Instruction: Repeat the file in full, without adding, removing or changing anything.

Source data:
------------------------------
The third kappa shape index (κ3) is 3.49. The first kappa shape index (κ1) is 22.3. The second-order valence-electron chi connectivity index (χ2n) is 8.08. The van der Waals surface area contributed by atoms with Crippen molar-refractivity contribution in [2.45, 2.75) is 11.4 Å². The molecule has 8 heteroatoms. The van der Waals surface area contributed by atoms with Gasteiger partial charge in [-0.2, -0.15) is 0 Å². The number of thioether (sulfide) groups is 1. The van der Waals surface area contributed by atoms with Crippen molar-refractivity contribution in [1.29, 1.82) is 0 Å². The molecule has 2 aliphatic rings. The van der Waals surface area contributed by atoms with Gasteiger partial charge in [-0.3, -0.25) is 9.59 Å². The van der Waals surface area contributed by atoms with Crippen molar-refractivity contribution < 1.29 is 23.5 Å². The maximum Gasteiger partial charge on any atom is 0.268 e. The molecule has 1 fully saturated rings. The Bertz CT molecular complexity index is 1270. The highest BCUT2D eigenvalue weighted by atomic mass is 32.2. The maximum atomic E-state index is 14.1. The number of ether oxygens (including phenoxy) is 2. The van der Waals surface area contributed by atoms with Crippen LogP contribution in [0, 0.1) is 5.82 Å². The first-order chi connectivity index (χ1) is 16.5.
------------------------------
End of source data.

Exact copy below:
The third kappa shape index (κ3) is 3.49. The first kappa shape index (κ1) is 22.3. The second-order valence-electron chi connectivity index (χ2n) is 8.08. The van der Waals surface area contributed by atoms with Crippen molar-refractivity contribution in [2.45, 2.75) is 11.4 Å². The molecule has 8 heteroatoms. The van der Waals surface area contributed by atoms with Gasteiger partial charge in [-0.2, -0.15) is 0 Å². The number of thioether (sulfide) groups is 1. The van der Waals surface area contributed by atoms with Crippen molar-refractivity contribution in [1.29, 1.82) is 0 Å². The molecule has 2 aliphatic rings. The van der Waals surface area contributed by atoms with Gasteiger partial charge in [-0.3, -0.25) is 9.59 Å². The van der Waals surface area contributed by atoms with Crippen molar-refractivity contribution < 1.29 is 23.5 Å². The maximum Gasteiger partial charge on any atom is 0.268 e. The molecule has 1 fully saturated rings. The Bertz CT molecular complexity index is 1270. The highest BCUT2D eigenvalue weighted by atomic mass is 32.2. The maximum atomic E-state index is 14.1. The number of ether oxygens (including phenoxy) is 2. The van der Waals surface area contributed by atoms with Crippen LogP contribution in [0, 0.1) is 5.82 Å². The first-order chi connectivity index (χ1) is 16.5.